China was a changing country. It was growing both in its economy and population (though growth in the latter was slowing down). It was becoming more connected to the rest of the world. Entertainment in China was changing as well. By the 1980s most Chinese had a TV in their home. Thus, television became a huge part of life in China. Film had been present in the country since the closing years of the Qing Dynasty, and film played a huge role in the history of the Republic of China. When talking about Chinese cinema, television, or music, works from Hong Kong are often included, even though Hong Kong would not be returned to China until 1997. Chinese entertainment would experience a boom in the late 20th century and would even come to be known outside of China as well.
The Chinese government had its hand in radio, television, cinema, and music. As the century went on, that hand loosened its grip, but it was still present. The government paid directors to make patriotic films. Historical epics were common, with the Second World War and the Chinese Civil War being the most popular wars. This genre peaked in the mid-1960s. By the 1970s, audiences were growing tired of watching the same type of movie year after year. But Chinese filmmakers had an idea from Hong Kong to get audiences back in theaters to watch propaganda. In 1974, Bruce Lee would fight (and kill) Communists in The Shaanxi Dragon
, his only role in a mainland film. It was wildly popular, breaking box office records in China. The film was a hit in South Korea, the Philippines, and it was even played in some theaters in the West. Attempts to cash in the popularity of The Shaanxi Dragon
mostly failed, as the film’s popularity was tied to Bruce Lee.
Censorship in China kept the Hong Kong film industry going strong. Kung Fu movies would be Hong Kong’s most famous product of that era, but the martial arts genre of film was by no means the only Hong Kong media popular abroad. Hong Kong movies of all sorts would regularly outperform mainland films in the mainland itself. There was little censorship in Hong Kong and popular mainland actors and actresses could easily go to the city as there were no restrictions on travel. They would often film a movie in Cantonese for Hong Kong and Guangdong and produce the Mandarin dub for Northern China at the same time. Hong Kong TV shows, often in the Wuxia genre, were popular in the mainland as well.
Chinese music would evolve during this time. The popularity of the Quarrymen resulted in a more western influenced Chinese music. The 60s and 70s saw an explosion of cover bands of American and British bands, with the Quarrymen being the most covered. Some of these went on to make their own music in Mandarin or Cantonese. Rock and Roll came to China and would remain popular for decades. The most famous rock star from China during the Chiang Era was Tsui Chien, a man from Beiping who became famous in the 1980s. Tsui was active in the pro-democracy circles, and rock music became associated with the pro-democracy movement. Other famous Chinese singers of the 70s and 80s included Teng Li-chun and Chang Yen-ching.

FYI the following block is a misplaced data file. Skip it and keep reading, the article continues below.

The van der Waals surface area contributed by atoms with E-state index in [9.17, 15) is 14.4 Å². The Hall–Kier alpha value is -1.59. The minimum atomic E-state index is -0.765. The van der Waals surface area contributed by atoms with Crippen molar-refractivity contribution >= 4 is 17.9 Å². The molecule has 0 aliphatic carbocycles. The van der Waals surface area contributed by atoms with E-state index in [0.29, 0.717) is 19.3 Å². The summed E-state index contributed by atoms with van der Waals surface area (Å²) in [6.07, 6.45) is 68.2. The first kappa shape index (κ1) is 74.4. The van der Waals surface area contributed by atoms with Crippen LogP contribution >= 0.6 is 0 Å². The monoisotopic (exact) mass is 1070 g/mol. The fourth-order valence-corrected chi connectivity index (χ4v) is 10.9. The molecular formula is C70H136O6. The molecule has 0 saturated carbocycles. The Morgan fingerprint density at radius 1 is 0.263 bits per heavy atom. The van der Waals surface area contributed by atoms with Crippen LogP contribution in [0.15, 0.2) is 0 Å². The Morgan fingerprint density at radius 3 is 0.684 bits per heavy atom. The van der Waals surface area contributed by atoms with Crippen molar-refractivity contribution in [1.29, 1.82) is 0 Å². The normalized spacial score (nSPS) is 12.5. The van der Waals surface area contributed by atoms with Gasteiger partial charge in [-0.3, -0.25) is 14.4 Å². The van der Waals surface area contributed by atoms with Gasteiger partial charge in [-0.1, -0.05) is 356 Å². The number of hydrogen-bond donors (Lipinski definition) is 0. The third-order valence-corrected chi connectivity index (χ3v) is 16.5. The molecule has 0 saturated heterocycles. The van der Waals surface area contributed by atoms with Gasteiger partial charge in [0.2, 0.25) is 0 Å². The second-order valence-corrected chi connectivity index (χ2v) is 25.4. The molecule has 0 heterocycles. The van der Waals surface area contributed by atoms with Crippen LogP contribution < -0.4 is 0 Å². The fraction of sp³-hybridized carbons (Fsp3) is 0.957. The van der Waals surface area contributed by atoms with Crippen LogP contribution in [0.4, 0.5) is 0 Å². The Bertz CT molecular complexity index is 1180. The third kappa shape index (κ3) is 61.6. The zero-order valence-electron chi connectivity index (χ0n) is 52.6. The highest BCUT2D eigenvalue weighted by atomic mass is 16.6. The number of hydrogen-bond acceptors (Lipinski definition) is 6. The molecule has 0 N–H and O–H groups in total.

Television was an increasingly important part of life in China. Once again, it was heavily regulated by the government. Historical dramas with patriotic themes were common. Stories from Chinese mythology proved to be more popular. From 1974 to 1979, The China Broadcasting Corporation ran an adaptation of Romance of the Three Kingdoms
, which proved to be a massive success. Journey to The West
would be adapted for television in a series that ran from 1976-1978. An animated series called The Monkey King
was on air during the late 80s and early 90s. Kung Fu series, usually from Hong Kong, were shown on TV as well. Chinese people also tuned in to their Minkuo televisions to watch the news, soap operas, documentaries, and more.
(Chinese celebrities of the 70s and 80s)
The 1980s brought a new form of entertainment to China: video games. The first video games in China were arcade games imported from Japan in the late 1970s. In the middle of the decade, Minkuo electronics got involved in making games. In 1986, the first video game produced in China: Jade Mountain Treasure. The player explores and fights their way through sixty levels in order to find the treasure at the top of Jade Mountain. Their next few releases would be third person shooter games which followed a protagonist, usually a Chinese soldier and sometimes a pilot, who fought hordes of Communist drones. While these games sold many copies in China, they were never translated into other languages and never were released outside the Japanese world.